This page will talk you through some of the important limitations to keep in mind during the design and making stage

Limitations When Making

Limitations when making include:


When thinking about making a piece of furniture, especially when the piece has a deadline, it is imperative to write yourself a timeline to understand how long your piece will take to complete and whether or not it is possible to meet your due date. Do this by evaluating how long each step of your making processes will take, and then add on 50% and usually it helps to add 1 day buffer to any project. Use the information below to help you from under-estimating the time. After evaluation, if this design will not fit your time-line, you may need to re-think your design and adjust accordingly.


Inductions onto new machines may take from 15 minutes up to a few hours or so depending whether or not you have used the machine before, how busy the workshop staff are, how busy the machine room is, and whether the machine you require is in high demand. The beginning of the semester is the best time to get inducted on workshop machines as the staff are able to go through inductions in small groups and it will give you the whole semester to make your project.

If you have not completed you level 1 or 2 inductions, please make sure they are completed EVERY year before you come into the workshop for level 3 machine inductions.

Use this link to complete your level 1 and level 2 inductions:

Understanding your design

Before you begin the making process, be fully acquainted with your design and all the elements involved. This will reduce the amount of time your are looking at your plans, and trying to figure out your drawings, giving you more time to work with your tools and finish your piece.

Make sure your plans are clearly documented with all measurements and angles, it may even help to have diagrams of and a list of the processes for each part to keep you on track.

Dressing the timber

Timber dressing can take from an hour up to a full day or more depending on your skill level using the jointer and thicknesser, how much timber you are needing to dress and the condition of the timber when you purchased it.

If you have purchased timber with warping, twists, cups, or uneven surface you may spend more time on dressing than anticipated. To avoid this you can read tips on purchasing timber and how to check your boards.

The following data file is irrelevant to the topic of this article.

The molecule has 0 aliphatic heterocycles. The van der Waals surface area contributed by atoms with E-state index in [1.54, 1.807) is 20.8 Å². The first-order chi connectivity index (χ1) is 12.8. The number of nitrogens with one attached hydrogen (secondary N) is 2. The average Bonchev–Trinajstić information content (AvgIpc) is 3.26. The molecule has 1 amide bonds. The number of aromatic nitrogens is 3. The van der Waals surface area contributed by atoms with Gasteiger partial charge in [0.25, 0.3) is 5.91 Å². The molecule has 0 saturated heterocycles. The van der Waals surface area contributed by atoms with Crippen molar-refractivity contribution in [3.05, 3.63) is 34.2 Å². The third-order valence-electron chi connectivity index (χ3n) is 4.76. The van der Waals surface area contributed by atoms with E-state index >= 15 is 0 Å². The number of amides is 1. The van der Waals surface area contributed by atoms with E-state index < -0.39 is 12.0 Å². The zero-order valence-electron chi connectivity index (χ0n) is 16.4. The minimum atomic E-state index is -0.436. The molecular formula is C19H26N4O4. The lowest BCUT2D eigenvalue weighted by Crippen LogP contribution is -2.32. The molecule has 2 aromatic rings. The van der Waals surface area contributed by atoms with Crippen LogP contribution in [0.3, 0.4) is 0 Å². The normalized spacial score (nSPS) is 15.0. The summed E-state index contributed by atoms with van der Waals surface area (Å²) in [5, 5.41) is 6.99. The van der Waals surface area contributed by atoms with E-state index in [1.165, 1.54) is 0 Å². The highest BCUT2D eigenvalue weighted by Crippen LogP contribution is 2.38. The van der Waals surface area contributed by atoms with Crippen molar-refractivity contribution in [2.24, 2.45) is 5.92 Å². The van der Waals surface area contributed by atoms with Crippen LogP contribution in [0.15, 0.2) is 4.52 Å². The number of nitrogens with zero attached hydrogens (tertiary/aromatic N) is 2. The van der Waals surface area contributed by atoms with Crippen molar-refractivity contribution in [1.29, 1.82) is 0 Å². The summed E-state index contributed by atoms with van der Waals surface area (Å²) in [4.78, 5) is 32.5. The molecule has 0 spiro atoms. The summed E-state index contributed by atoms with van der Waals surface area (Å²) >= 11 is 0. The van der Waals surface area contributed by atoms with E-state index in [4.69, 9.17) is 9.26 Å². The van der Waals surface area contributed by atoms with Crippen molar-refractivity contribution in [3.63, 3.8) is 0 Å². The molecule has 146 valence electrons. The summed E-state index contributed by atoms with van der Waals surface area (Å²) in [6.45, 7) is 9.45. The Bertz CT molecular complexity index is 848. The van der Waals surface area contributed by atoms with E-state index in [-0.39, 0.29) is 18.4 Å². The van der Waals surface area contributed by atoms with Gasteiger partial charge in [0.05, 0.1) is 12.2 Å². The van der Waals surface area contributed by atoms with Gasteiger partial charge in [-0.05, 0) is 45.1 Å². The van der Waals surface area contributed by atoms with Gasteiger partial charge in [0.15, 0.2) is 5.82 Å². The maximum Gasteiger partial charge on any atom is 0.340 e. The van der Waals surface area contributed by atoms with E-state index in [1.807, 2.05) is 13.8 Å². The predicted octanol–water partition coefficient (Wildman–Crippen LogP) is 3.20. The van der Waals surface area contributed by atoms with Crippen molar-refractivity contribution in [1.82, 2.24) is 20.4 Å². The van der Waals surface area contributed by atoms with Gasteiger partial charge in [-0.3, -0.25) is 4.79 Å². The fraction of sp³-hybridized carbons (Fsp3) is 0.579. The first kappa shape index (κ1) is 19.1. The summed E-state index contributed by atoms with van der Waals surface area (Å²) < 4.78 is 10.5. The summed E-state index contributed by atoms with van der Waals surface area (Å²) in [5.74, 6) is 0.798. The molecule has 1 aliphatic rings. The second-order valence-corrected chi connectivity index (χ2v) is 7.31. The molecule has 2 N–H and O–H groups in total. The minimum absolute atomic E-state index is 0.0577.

pagePre-Purchase Checklist


When you come to the stage in your project when you start to glue up, it is important to know that glue must be left overnight to set and dry completely, before cleaning up the glue and sanding.

If your project requires multiple glue ups due to interlocking parts or limitations due to clamp placement, you must account for each step taking one day during the glueing up stage in your timeline.

Use the link below to read the step-by-step guide on how to correctly glue-up:



Finishing is similar to glue as most finishes usually require time overnight to dry depending on the ambient humidity and temperature for the first coat to dry. At the workshop we recommend applying a second coat of finish at minimum, which can then be followed by third or forth subsequent coasts if you are inclined.

Use the link below to read the step-by-step guide on putting a finish on your final piece:



Before embarking on your design process, it is important to know your budget to stick to. With projects in the workshop, without planing, it is easy for the cost of timber and other materials to get away from you. Luckily, if you use the resources available at the MSD Workshop, you do not have to include basic hardware, glue or finish into your budget, however you will have to buy your own timber.

All species of timber come with their own price tags depending on where they come from, how readily sourced they are, if they have been recycled, how long they take to grow etc. Use the link below to generate a cost estimate of the most popular timbers used in the workshop based on species, width and thickness calculated per linear meter:

pageTimber Cost Estimator

Experimentation and Failure

When designing and making, especially when you are still new and practising your skills, there will no doubt be times when you fail when trying new techniques. Be prepared to make mistakes and have to find creative ways to fix or alter your design when this happens.

The Workshop staff are here to support you when you make a mistake or get frustrated so do not hesitate to talk to them about your design strategies and new ways to approach your design.

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